Energy crop zoning proposed

Key Issues: 

Bangkok Post 20 May 2008 

By Phusadee Arunmas

The government is being urged to zone farmland to define areas for food and energy crops to ensure food export stability and also promote food as a strategic product to swap for oil. Vilai Kiatsrichart, president of Thai Food Processors' Association, said the government should cash in on soaring food prices to strengthen food management, and increase productivity in the farm sector.

Closer monitoring of world demand is also essential, as it would enable Thailand to designate export products appropriate to demand and prevent surpluses, she said.

''Food could be used as a strategic product to barter for other products such as oil. It could also be used for trade bargaining,'' said Mrs Vilai.

According to Mrs Vilai, without proper zoning, increased cultivation of energy crops might jeopardise raw material supplies for the food industry.

Thailand has about 130 million rai of farmland. About 63 million rai are rice fields, while about 17.4 million are being used for crops with both food and energy applications, mainly cassava, sugarcane and oil palm. The remaining land is farmed for fruit and other products.The area planted in energy crops, excluding oil palm, is expected to increase from three million to 5.5 million rai, according to the Agriculture Ministry.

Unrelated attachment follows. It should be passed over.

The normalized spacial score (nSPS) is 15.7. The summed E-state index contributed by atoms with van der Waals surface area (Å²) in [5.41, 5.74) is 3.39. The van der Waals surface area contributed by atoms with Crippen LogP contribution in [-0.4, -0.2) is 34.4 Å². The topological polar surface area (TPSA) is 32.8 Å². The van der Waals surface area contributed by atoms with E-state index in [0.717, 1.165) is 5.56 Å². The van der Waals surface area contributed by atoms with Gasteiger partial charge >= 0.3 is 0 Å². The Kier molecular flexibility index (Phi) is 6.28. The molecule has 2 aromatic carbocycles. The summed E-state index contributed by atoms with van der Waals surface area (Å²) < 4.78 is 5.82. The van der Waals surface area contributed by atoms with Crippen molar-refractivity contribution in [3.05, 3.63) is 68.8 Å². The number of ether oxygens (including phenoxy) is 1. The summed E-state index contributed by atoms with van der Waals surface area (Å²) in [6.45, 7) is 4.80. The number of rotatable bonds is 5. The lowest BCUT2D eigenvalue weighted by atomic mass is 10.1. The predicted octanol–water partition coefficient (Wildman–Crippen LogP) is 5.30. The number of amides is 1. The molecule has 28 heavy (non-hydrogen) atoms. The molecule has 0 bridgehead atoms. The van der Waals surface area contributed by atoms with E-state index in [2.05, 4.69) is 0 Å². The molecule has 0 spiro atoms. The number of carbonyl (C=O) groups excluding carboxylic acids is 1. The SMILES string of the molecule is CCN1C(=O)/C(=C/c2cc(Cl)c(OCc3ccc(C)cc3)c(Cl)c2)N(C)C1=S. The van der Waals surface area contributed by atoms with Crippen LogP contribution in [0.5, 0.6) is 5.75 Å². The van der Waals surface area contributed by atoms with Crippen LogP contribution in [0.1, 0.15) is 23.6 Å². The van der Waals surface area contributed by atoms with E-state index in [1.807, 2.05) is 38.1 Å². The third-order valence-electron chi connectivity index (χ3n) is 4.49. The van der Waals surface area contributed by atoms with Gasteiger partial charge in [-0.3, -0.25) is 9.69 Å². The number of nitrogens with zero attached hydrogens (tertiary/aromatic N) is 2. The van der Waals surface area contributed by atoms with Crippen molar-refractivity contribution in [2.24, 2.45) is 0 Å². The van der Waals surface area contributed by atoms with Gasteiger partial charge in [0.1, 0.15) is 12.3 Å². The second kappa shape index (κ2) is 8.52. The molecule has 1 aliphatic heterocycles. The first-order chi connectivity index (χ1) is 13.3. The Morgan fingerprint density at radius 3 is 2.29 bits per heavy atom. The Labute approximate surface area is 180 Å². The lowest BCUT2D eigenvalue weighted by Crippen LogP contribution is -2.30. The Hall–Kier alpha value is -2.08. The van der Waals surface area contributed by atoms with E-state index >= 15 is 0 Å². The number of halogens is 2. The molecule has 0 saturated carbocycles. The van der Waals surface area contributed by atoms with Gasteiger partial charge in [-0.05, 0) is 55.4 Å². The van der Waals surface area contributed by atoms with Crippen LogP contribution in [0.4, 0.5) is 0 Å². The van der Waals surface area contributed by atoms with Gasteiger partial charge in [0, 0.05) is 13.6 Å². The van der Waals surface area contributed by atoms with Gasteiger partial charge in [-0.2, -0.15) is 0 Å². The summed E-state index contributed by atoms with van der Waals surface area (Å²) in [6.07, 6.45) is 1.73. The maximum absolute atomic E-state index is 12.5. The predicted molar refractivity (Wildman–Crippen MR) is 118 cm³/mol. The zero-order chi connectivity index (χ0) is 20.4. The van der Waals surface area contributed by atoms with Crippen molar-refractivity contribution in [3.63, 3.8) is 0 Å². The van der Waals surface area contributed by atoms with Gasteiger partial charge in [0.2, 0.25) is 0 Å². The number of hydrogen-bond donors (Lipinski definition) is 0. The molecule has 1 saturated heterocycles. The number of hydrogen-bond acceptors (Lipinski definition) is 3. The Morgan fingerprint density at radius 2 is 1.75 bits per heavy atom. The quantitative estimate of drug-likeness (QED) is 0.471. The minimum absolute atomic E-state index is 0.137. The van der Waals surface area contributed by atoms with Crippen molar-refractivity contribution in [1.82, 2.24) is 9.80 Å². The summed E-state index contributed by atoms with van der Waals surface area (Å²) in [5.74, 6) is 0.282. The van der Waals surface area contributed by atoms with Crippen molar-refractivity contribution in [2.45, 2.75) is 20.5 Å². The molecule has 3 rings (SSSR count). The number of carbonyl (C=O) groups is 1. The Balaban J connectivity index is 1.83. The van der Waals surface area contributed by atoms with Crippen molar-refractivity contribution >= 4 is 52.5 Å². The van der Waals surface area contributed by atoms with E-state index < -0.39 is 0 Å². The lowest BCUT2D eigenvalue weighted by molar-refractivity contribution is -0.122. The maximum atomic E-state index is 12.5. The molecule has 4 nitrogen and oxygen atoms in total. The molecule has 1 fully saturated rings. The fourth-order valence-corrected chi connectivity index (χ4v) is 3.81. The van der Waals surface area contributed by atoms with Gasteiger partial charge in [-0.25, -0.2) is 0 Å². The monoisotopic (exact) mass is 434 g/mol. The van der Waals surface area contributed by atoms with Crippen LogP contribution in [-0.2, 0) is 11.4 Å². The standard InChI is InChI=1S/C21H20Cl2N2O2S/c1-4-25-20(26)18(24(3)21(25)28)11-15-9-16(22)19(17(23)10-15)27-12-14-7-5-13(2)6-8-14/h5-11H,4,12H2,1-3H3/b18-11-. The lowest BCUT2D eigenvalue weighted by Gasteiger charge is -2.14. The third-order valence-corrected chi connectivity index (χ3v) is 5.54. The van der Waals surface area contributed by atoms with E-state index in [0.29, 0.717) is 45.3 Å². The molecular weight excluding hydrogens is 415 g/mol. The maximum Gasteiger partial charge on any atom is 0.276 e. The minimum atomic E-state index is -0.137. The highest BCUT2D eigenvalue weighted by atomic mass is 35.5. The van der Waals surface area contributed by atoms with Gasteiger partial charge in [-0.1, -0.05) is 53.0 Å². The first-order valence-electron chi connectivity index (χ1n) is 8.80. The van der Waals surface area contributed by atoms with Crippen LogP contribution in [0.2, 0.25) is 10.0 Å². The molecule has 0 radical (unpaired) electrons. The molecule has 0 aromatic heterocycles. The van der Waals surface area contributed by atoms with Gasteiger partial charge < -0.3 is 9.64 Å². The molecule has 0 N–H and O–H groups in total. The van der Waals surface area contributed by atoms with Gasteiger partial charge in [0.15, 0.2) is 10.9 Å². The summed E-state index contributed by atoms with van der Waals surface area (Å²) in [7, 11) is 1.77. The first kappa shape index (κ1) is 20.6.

The Washington-based International Food Policy Research Institute noted recently that the use of food crops to produce energy in some major countries, including the United States, had led to lower food production around the world.

As a result, prices of many foods have been rising, which benefits Thai food exports, according to Mrs Vilai.

''We believe [food] exports for all of 2008 both in terms of value and volume will remain strong given rising prices per unit following higher raw material and production costs,'' she said. ''But what we are now concerned about is [the availability of] raw materials supplied to the food industry. Aquatic animals, for instance, are likely to be in short supply because of climate change and rising oil prices that have led to many fishing vessels being idled.''

According to Mrs Vilai, unpredictable raw material supplies have also made it tough for exporters to forecast their sales in the longer term. However, she said the overall food exports of Thailand were expected to grow in a range of 10-12% this year from 117.6 billion baht last year.